It is likely that Eagle syndrome is an under-recognized cause of syncope, especially given that symptoms can be transient and completely self-resolving. Furthermore, patients who present completely asymptomatic to the ED after a syncopal episode are often discharged without any neuroimaging, which is required for diagnosis of Eagle syndrome. This highlights the importance of obtaining a comprehensive history of events preceding a syncopal episode, including asking about any precipitating maneuvers. In the setting of syncope induced by any neck hyperextension, flexion, or cervical rotation, Eagle syndrome should be considered as part of the differential diagnosis. Further history of unilateral facial pain, dysphagia and/or a foreign body sensation in the throat can heighten suspicion for Eagle syndrome, but is not required for diagnosis. When Eagle syndrome is suspected, a CT scan should be obtained, as it is considered the gold standard diagnostic test, and has advantage over plain radiographs in appreciating the relationship between bony structures such as the styloid process, with surrounding neurovascular tissues [4]. CTA can also be useful in assessing for carotid flow, such as in this case report where concerns for dissection were present. There are reports of Eagle syndrome causing both carotid artery dissection and stroke, thus if there is suspicion for Eagle syndrome and the patient presents with any focal neurological deficits or neck pain, CTA would be indicated [3,4,5].

In the classical presentation of Eagle syndrome where pain is a prominent symptom, conservative management with anti-inflammatory or anticonvulsant medications are often trialed, but in the case where cerebrovascular symptoms are the primary concerns with no pain, definitive management with surgery is often the next step [4]. From the ED, a referral to an appropriate surgeon for consideration of a tonsillostylodectomy should be initiated and education to avoid aggravating maneuvers, especially any neck adjustments, should be provided to the patient.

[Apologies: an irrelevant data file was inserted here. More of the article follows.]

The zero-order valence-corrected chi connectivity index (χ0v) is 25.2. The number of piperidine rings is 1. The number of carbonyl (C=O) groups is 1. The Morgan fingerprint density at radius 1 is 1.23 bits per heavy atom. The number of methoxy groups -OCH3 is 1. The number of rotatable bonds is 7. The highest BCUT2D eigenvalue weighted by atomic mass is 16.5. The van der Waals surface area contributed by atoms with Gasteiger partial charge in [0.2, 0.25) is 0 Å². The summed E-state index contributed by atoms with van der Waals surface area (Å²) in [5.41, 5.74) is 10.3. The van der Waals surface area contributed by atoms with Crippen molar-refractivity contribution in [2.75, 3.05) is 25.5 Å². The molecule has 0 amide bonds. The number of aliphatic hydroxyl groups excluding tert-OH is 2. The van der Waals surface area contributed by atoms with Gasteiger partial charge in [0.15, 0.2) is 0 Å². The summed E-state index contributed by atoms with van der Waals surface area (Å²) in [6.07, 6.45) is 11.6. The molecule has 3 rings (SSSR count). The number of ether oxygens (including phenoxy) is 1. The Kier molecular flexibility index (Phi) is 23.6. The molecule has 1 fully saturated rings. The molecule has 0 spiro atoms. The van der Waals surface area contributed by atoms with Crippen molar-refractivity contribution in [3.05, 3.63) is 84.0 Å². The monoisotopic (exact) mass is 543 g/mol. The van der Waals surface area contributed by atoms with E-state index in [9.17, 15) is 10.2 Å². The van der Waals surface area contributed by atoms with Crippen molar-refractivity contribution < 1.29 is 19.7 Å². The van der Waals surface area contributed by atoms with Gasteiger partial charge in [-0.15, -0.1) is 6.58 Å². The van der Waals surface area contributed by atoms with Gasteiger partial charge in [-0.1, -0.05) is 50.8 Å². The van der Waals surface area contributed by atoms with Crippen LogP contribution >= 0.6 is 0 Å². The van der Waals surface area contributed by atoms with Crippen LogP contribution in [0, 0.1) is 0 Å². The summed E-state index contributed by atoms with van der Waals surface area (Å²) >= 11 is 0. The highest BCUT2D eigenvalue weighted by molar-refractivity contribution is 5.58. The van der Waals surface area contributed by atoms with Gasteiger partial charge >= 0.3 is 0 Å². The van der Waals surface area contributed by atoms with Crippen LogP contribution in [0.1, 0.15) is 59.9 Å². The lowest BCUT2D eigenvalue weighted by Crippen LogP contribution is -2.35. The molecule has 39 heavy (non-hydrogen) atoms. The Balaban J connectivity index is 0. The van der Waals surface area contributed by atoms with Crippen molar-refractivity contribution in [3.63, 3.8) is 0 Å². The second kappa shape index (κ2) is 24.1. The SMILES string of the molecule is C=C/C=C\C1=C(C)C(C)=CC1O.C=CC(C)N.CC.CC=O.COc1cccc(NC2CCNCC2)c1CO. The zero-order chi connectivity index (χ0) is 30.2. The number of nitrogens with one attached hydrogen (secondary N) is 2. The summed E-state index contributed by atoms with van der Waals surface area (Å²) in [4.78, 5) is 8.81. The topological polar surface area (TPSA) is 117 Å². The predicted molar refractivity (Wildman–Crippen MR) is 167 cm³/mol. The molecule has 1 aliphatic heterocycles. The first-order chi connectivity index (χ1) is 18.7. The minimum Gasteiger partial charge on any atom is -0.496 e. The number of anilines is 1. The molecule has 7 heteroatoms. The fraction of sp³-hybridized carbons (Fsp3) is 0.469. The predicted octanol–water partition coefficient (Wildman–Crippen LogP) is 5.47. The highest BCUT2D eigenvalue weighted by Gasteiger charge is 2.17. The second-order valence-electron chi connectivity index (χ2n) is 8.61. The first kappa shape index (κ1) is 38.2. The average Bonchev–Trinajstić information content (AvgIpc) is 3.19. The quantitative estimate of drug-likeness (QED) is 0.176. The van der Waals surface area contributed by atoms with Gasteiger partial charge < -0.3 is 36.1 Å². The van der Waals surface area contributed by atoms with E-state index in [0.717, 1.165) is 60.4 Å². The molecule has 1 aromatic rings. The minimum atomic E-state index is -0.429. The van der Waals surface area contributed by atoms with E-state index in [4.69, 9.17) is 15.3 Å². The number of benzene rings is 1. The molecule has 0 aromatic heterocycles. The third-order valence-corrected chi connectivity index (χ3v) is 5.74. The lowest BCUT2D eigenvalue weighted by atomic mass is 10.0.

Conclusion

Eagle syndrome is characterized by an elongated styloid process or calcified stylohyoid ligament that most commonly presents with facial pain, dysphagia, and/or a foreign body sensation, but more rarely can cause cerebrovascular events such as syncope, TIA, stroke or carotid artery dissection [1,2,3]. In patients presenting with syncope precipitated by any neck hyperextension, flexion, or cervical rotation, Eagle syndrome should be considered and CT/CTA of the head and neck should be obtained to assess the styloid processes and stylohyoid ligaments, in addition to other neurological pathology. Definitive surgical treatment is required to prevent complications, thus prompt referral from the ED to an appropriate surgeon should be initiated once the diagnosis has been made [4].

References

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Correspondence to Amit Sunil Chopra.

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Chopra, A.S., Goodman, D.A. & Carr, D. Don’t look up, a rare but important cause of syncope: Eagle syndrome. Can J Emerg Med 23, 707–708 (2021). https://doi.org/10.1007/s43678-021-00140-9

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Keywords

  • Eagle syndrome
  • Syncope
  • Neck pain
  • Computed tomography angiography